Come and See

Come and See aka Idi i smotri (Elem Klimov, 1985)

After finding an old rifle, a young boy joins the Soviet Army and experiences the horrors of World War II.

Often described as the most realistic War film ever made, Elem Klimov’s final film, Come and See is a tour de force of acting, cinematography, and human extremism exposition. This engaging film of beauty and ugliness of a teenage boy who lives through World War II in Belorussia and who is taken to fight along the Russians against the Nazi occupation and its extermination of those who are called the White Russians.

Midway into this nightmarish vision of one of the worst aspects of humanity in the 20th Century, War and the extermination of nations, I felt like if I was watching the ultimate horror movie. Knowing that this kind of story never ends well I tried not to get too attached to the characters but from the first moments I was hooked with the kids playing on the beach looking to play war during War. As young boys we imagined playing war was fun and wanted to shoot and live those action movie moments. However, Florian (A. Kravchenko) gets way more than he asked for. Not long after he finds an old rifle he is taken from his mother and two young sisters to fight with the Red Army. Just as he is we are the silent witness of the worst humans can do. What frightens the most with Come and See is how it is probably not exaggerated how the horrors and the cruelty is done.

Often, the main critic about War films is that it depicts an exciting vision of killing enemies and action movie of good and bad guys. By far, Come and See is the most efficient anti-War film ever made. I’ve read somewhere that compared to it Apocalypse Now is the ultimate date movie, well Apocalypse Now and Full Metal Jacket are rewatchable movies and have an entertainment value that can distance us from the horrible aspects and are mostly artistic visions of War from their directors. With Klimov’s film there’s a high cinematic value and he probably used some of the most manipulative and involving techniques to makes us feel the disgust of War but no one can stay passive with this film.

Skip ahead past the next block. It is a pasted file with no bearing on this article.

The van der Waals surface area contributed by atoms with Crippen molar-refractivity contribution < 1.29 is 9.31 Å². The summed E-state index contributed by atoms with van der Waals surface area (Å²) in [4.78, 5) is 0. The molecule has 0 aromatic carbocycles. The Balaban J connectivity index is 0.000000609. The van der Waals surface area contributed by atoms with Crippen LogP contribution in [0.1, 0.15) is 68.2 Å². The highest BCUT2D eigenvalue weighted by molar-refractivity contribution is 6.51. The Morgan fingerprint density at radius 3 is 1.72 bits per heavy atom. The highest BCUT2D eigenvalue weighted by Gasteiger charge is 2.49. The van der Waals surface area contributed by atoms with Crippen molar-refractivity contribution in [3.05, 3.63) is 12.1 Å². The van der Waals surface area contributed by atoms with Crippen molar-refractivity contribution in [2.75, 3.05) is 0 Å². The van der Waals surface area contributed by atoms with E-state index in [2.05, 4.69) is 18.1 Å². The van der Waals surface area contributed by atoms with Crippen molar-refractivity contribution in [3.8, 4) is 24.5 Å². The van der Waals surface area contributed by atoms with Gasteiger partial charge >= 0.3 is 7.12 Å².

As much as the qualities of Come and See are obvious as it is depicting one of the worst nightmarish visions, we feel that the manipulation and the strings of sensationalism are a bit overwhelming. Some scenes are almost unwatchable and no one is spared. Just as the conclusion of the film evokes, History can’t be erased or reversed and sadly monsters like the Nazis have lived before and nothing can be done to correct that. It is a bit pedestrian or blockbuster label but Come and See fells into the mandatory film category and not for the faint of heart too. It reminds us of the U.N.’s statement after the Second World War of never again we must let this happen.

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